High-throughput sequencing of the 16S rRNA gene libraries was performed for 5 replicates of each studied sample. The purified DNA isolates were amplified with universal multiplex primers F515 (5′-GTGCCAGCMGCCGCGGTAA-3′) and R806 (5′-GGACTACVSGGGTATCTAAT-3′) [33] targeting variable regions V3–V4 of bacterial and archaeal 16S rRNA genes. PCR was carried out in a 15 μl reaction mixture containing 0.5–1 units of Phusion Hot Start II High-Fidelity polymerase and 1X Phusion buffer (Thermo Fisher Scientific, USA), 5 pM of forward and reverse primers, 10 ng of DNA matrix and 2 nM of each dNTP (Thermo Fisher Scientific, USA). The mixture was denatured at 94 °C for 1 min, followed by 35 cycles of 94 °C for 30 sec, 50 °C for 30 sec, and 72 °C for 30 sec. The final elongation was carried out at 72 °C for 3 min. PCR products were purified according to the recommended Illumina technique using AM Pure XP (Beckman Coulter, USA). Further preparation of the 16S rRNA gene libraries was carried out as described in the MiSeq Reagent Kit Preparation Guide (Illumina, USA). Sequencing of 16S rRNA gene amplicons was carried out on an Illumina MiSeq platform using MiSeq Reagent Kit v3 (600 cycles) with forward and reverse reading. The raw data is deposited in NCBI database (BioProject ID: PRJNA497067).

Processing of 16S rRNA gene data

Sequencing data were processed using QIIME v.1.9.1 [34] and Trimmomatic [35]. Sequence pairs with both forward and reverse reads of at least 180 nucleotides were merged using the fastq-join algorithm. Trimming, i.e. filtering of sequences according to the reading quality parameters was performed using the Trimmomatic program [35], so that the quality of 4 adjacent nucleotides was not lower than 16. Operational taxonomic units (OTU) picking based on 97% nucleotide similarity was performed in the QIIME environment. Chimeras were filtered using VSEARCH algorithm [36]. Reference sequences for OTU selection as well as taxonomic affiliation were obtained from SILVA database version 128, 2017 ( Singletons (OTUs containing only one sequence) and 16S rRNA sequences of chloroplasts and mitochondria were removed.

Statistical and sequence analyses

Statistical analysis of gene abundance data was performed in Microsoft Excel and STATISTICA 10.0. A multiple t-test was performed to test for significant (p<0.05) differences between gene abundances in three plot types of each chronosequence. Pearson correlation test was performed to check correlations between substrate chemical properties and gene abundances.

Several indices were used for the estimation of total diversity of the studied prokaryotic communities (α-diversity). The Shannon index was calculated (H = Σ pi lnpi, where pi is the relative abundance of species i in the community). The Chao1 index and the phylogenetic diversity whole tree metric were calculated for characterization of the real number of OTUs in the prokaryotic community [37,38]; they were compared with the total number of observed OTUs. Data were normalized to 4090 sequences per sample.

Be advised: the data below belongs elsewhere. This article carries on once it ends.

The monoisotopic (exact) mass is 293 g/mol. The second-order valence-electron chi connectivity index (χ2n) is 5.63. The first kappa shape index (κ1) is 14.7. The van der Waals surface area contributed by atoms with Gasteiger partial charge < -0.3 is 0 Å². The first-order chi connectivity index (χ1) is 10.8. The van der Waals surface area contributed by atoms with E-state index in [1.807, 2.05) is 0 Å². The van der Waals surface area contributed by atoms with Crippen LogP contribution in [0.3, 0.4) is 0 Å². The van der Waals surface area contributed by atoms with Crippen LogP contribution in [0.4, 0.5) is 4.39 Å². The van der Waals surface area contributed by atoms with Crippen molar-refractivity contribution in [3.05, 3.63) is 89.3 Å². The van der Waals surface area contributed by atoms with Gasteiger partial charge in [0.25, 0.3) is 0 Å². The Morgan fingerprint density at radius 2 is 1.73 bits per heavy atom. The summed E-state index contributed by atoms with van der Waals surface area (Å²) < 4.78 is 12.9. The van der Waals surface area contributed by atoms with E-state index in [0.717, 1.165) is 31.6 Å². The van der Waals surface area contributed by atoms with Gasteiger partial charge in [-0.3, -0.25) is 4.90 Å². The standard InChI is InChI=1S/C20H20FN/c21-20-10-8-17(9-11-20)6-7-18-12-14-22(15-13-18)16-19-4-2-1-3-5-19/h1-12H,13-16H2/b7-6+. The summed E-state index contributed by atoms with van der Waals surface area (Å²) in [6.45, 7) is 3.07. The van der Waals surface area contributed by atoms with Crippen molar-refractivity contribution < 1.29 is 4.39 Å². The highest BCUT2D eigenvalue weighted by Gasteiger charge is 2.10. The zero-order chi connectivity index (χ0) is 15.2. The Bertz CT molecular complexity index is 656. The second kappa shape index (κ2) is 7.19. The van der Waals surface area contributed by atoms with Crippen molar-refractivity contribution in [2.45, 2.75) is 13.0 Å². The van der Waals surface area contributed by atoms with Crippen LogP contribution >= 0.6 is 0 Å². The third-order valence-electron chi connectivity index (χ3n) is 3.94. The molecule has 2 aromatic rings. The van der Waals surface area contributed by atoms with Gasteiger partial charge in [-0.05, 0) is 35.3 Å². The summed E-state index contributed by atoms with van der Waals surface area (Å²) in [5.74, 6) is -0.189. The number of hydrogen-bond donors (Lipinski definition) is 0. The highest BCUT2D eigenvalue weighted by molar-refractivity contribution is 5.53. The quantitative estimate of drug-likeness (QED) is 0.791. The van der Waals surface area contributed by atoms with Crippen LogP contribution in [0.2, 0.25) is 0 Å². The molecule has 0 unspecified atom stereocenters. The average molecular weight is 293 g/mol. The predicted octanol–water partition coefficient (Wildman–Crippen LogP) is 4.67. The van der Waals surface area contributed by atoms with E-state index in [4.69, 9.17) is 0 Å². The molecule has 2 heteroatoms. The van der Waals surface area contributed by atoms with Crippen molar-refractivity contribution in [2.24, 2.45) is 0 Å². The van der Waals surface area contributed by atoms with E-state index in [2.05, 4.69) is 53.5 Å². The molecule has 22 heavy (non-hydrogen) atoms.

The analysis of structural differences between prokaryotic communities (β-diversity) was performed using binary metrics of similarity—weighted UniFrac, unweighted UniFrac and Bray-Curtis metrics [39]. Based on weighted UniFrac distances, non-metric multidimensional scaling (NDMS) was carried out to construct diagrams of similarity in prokaryotic community structures. The significance of the differences between structures of prokaryotic communities on three stages of soil formation was estimated using ANOSIM (Analysis of similarities) script in QIIME (999 permutations).


Chemical properties of substrates on the studied plots

Both TOC and TN contents increased in correspondence with the stage of soil formation. For both sampling sites, unfixed sands and semi-fixed surfaces had extremely low organic carbon (0–0.18%) and nitrogen (0.02–0.04%) contents, while mature soils had much higher amounts of C and N (Table 2). The difference in percentage of TOC between the studied plots was higher than the difference in N content. The amount of DNA recovered from samples increased along two chronosequences.

Table 2. Chemical properties of sampled substrates (values are shown as means (n = 2 for TOC and TN, n = 5 for DNA quantity) ± standard deviations).

Ribosomal and N-cycle gene abundances in the two chronosequences